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As with the linked article, you have it wrong. The OECD itself has expressly responded to the claim in “OECD Economic Surveys: United States 2008″, p. 137 (http://tinyurl.com/mt3g76): “It has been claimed (Ohsfeld and Schneider, 2006) that adjusting for the higher death rate from accident or injury in the United States over 1980-99 than the OECD average would increase US life expectancy at birth from 18th of of 29 OECD countries to the highest. In fact, what the panel regression estimated by these authors shows is that predicted life expectancy at birth based on US GDP per capita and OECD average death rates from these causes is the highest in the OECD. The adjustment for the gap in injury death rates between the United States and OECD average alone only increases life expectancy at birth marginally, from 19th on average among 29 countries over 1980-99 to 17th. Hence, the high ranking of adjusted life expectancy mainly reflects high US GDP per capita, not the effects of unusually high death rates from accident and injury.”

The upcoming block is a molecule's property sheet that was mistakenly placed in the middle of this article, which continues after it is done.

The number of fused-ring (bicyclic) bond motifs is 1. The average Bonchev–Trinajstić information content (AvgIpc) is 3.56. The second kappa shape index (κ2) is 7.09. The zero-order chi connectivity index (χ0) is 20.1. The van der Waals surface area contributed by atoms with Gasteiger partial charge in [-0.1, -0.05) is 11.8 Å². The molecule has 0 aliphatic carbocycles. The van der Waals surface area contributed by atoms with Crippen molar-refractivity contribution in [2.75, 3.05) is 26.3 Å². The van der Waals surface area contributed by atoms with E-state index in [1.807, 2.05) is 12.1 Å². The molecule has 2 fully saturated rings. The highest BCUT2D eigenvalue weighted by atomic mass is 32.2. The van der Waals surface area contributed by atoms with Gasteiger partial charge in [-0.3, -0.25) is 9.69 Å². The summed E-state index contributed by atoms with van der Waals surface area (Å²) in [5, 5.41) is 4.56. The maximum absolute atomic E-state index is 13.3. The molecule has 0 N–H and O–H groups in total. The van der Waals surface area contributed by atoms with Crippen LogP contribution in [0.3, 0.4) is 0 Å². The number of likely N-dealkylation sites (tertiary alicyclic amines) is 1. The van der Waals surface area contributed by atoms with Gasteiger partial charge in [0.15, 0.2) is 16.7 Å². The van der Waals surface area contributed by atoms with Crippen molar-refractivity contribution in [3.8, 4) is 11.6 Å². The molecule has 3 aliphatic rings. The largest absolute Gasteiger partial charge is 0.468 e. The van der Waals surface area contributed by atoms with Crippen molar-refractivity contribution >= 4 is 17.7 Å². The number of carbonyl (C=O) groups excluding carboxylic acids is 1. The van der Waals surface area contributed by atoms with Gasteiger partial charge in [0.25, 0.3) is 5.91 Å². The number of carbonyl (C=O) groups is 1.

In other words, the figures in Table 1-5 are not U.S. life expectancies adjusted for fatal injuries, but rather a model that assumes that both the relationship of life expectancy to per capita GDP and injuries in the U.S. follow OECD trends. That is – they are falsely giving the U.S. credit for having the same basic life expectancy as other other high GDP OECD countries, when in fact it is markedly lower.
What about infant mortality rates? How do you explain that the U.S. is 40-somethingth in the world, way below most developed countries?
In response to your question, please see my new post, What do high infant mortality rates say about the US health care system?
[...] those factors, American life expectancies are among the world’s longest. Here’s the link to more details. < Posted by rbalthrop Filed in Uncategorized No Comments » Create a free edublog to [...]
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